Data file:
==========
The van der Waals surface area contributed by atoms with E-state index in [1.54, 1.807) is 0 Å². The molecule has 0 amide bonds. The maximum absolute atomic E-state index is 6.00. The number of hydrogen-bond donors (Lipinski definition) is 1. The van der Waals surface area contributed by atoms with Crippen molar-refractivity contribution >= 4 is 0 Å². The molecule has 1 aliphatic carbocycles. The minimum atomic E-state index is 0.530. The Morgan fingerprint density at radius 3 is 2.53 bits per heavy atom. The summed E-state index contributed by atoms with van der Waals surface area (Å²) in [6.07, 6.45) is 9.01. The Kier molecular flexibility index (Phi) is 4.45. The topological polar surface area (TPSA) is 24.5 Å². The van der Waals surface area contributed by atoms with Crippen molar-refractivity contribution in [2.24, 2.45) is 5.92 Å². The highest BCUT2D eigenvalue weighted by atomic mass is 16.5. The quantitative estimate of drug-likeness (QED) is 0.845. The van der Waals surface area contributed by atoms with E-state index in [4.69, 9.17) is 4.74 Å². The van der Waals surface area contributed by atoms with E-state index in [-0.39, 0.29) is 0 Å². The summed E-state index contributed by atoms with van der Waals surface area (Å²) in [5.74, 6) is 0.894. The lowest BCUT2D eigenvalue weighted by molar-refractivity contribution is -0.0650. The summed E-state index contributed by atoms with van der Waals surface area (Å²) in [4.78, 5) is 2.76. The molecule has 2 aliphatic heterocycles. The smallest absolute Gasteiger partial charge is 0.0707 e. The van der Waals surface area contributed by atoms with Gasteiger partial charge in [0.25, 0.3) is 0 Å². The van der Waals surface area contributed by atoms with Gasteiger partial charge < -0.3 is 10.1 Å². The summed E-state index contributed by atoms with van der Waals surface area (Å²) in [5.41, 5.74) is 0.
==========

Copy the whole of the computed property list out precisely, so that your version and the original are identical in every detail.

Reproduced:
The van der Waals surface area contributed by atoms with E-state index in [1.54, 1.807) is 0 Å². The molecule has 0 amide bonds. The maximum absolute atomic E-state index is 6.00. The number of hydrogen-bond donors (Lipinski definition) is 1. The van der Waals surface area contributed by atoms with Crippen molar-refractivity contribution >= 4 is 0 Å². The molecule has 1 aliphatic carbocycles. The minimum atomic E-state index is 0.530. The Morgan fingerprint density at radius 3 is 2.53 bits per heavy atom. The summed E-state index contributed by atoms with van der Waals surface area (Å²) in [6.07, 6.45) is 9.01. The Kier molecular flexibility index (Phi) is 4.45. The topological polar surface area (TPSA) is 24.5 Å². The van der Waals surface area contributed by atoms with Crippen molar-refractivity contribution in [2.24, 2.45) is 5.92 Å². The highest BCUT2D eigenvalue weighted by atomic mass is 16.5. The quantitative estimate of drug-likeness (QED) is 0.845. The van der Waals surface area contributed by atoms with E-state index in [4.69, 9.17) is 4.74 Å². The van der Waals surface area contributed by atoms with E-state index in [-0.39, 0.29) is 0 Å². The summed E-state index contributed by atoms with van der Waals surface area (Å²) in [5.74, 6) is 0.894. The lowest BCUT2D eigenvalue weighted by molar-refractivity contribution is -0.0650. The summed E-state index contributed by atoms with van der Waals surface area (Å²) in [4.78, 5) is 2.76. The molecule has 2 aliphatic heterocycles. The smallest absolute Gasteiger partial charge is 0.0707 e. The van der Waals surface area contributed by atoms with Gasteiger partial charge in [0.25, 0.3) is 0 Å². The van der Waals surface area contributed by atoms with Gasteiger partial charge < -0.3 is 10.1 Å². The summed E-state index contributed by atoms with van der Waals surface area (Å²) in [5.41, 5.74) is 0.